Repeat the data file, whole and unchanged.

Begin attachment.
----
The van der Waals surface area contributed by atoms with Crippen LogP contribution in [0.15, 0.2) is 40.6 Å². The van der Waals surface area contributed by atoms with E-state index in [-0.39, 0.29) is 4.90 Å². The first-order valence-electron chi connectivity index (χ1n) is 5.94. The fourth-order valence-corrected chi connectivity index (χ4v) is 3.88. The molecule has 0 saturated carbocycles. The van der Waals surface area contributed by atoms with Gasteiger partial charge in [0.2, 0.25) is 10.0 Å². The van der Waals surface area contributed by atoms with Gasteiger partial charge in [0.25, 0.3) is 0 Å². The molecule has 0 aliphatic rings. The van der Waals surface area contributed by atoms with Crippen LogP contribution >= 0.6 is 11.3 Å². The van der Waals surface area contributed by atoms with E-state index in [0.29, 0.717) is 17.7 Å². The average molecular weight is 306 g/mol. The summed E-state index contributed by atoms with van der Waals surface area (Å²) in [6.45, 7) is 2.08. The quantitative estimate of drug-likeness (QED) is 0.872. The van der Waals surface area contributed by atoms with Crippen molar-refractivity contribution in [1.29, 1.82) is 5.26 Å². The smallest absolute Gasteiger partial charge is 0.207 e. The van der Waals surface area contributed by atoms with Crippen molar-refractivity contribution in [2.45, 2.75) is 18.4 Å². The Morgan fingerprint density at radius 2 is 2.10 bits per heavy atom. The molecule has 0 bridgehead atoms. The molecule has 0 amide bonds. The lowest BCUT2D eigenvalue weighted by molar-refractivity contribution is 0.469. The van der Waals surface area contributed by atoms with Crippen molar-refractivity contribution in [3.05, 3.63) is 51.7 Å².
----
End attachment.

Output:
The van der Waals surface area contributed by atoms with Crippen LogP contribution in [0.15, 0.2) is 40.6 Å². The van der Waals surface area contributed by atoms with E-state index in [-0.39, 0.29) is 4.90 Å². The first-order valence-electron chi connectivity index (χ1n) is 5.94. The fourth-order valence-corrected chi connectivity index (χ4v) is 3.88. The molecule has 0 saturated carbocycles. The van der Waals surface area contributed by atoms with Gasteiger partial charge in [0.2, 0.25) is 10.0 Å². The van der Waals surface area contributed by atoms with Gasteiger partial charge in [0.25, 0.3) is 0 Å². The molecule has 0 aliphatic rings. The van der Waals surface area contributed by atoms with Crippen LogP contribution >= 0.6 is 11.3 Å². The van der Waals surface area contributed by atoms with E-state index in [0.29, 0.717) is 17.7 Å². The average molecular weight is 306 g/mol. The summed E-state index contributed by atoms with van der Waals surface area (Å²) in [6.45, 7) is 2.08. The quantitative estimate of drug-likeness (QED) is 0.872. The van der Waals surface area contributed by atoms with Crippen molar-refractivity contribution in [1.29, 1.82) is 5.26 Å². The smallest absolute Gasteiger partial charge is 0.207 e. The van der Waals surface area contributed by atoms with Crippen molar-refractivity contribution in [2.45, 2.75) is 18.4 Å². The Morgan fingerprint density at radius 2 is 2.10 bits per heavy atom. The molecule has 0 bridgehead atoms. The molecule has 0 amide bonds. The lowest BCUT2D eigenvalue weighted by molar-refractivity contribution is 0.469. The van der Waals surface area contributed by atoms with Crippen molar-refractivity contribution in [3.05, 3.63) is 51.7 Å².